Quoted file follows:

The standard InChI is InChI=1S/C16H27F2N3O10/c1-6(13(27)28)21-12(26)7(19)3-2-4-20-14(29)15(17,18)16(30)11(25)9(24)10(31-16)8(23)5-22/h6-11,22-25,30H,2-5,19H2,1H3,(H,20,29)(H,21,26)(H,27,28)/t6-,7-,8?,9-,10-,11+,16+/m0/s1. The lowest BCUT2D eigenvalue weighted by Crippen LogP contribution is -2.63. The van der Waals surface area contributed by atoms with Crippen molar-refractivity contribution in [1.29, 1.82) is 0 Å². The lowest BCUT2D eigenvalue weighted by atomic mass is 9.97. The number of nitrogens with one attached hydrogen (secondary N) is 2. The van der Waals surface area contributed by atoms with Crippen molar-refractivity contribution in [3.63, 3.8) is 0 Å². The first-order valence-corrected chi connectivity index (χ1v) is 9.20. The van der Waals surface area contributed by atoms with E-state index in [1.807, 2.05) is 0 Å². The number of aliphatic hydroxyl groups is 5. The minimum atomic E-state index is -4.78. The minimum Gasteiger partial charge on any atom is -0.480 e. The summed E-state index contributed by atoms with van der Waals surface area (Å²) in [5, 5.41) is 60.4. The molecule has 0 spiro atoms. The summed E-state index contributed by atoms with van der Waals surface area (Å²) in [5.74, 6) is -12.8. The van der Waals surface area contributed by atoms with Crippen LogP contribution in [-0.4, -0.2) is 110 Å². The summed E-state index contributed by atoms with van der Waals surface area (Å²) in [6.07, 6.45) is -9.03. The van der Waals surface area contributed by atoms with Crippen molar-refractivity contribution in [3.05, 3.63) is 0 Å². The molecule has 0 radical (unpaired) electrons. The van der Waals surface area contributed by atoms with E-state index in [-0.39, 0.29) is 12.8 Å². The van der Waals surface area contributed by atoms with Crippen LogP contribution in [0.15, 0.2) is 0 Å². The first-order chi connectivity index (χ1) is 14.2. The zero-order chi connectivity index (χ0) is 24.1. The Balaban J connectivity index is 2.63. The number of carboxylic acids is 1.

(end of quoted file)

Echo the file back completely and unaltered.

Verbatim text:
The standard InChI is InChI=1S/C16H27F2N3O10/c1-6(13(27)28)21-12(26)7(19)3-2-4-20-14(29)15(17,18)16(30)11(25)9(24)10(31-16)8(23)5-22/h6-11,22-25,30H,2-5,19H2,1H3,(H,20,29)(H,21,26)(H,27,28)/t6-,7-,8?,9-,10-,11+,16+/m0/s1. The lowest BCUT2D eigenvalue weighted by Crippen LogP contribution is -2.63. The van der Waals surface area contributed by atoms with Crippen molar-refractivity contribution in [1.29, 1.82) is 0 Å². The lowest BCUT2D eigenvalue weighted by atomic mass is 9.97. The number of nitrogens with one attached hydrogen (secondary N) is 2. The van der Waals surface area contributed by atoms with Crippen molar-refractivity contribution in [3.63, 3.8) is 0 Å². The first-order valence-corrected chi connectivity index (χ1v) is 9.20. The van der Waals surface area contributed by atoms with E-state index in [1.807, 2.05) is 0 Å². The number of aliphatic hydroxyl groups is 5. The minimum atomic E-state index is -4.78. The minimum Gasteiger partial charge on any atom is -0.480 e. The summed E-state index contributed by atoms with van der Waals surface area (Å²) in [5, 5.41) is 60.4. The molecule has 0 spiro atoms. The summed E-state index contributed by atoms with van der Waals surface area (Å²) in [5.74, 6) is -12.8. The van der Waals surface area contributed by atoms with Crippen LogP contribution in [-0.4, -0.2) is 110 Å². The summed E-state index contributed by atoms with van der Waals surface area (Å²) in [6.07, 6.45) is -9.03. The van der Waals surface area contributed by atoms with Crippen molar-refractivity contribution in [3.05, 3.63) is 0 Å². The molecule has 0 radical (unpaired) electrons. The van der Waals surface area contributed by atoms with E-state index in [-0.39, 0.29) is 12.8 Å². The van der Waals surface area contributed by atoms with Crippen LogP contribution in [0.15, 0.2) is 0 Å². The first-order chi connectivity index (χ1) is 14.2. The zero-order chi connectivity index (χ0) is 24.1. The Balaban J connectivity index is 2.63. The number of carboxylic acids is 1.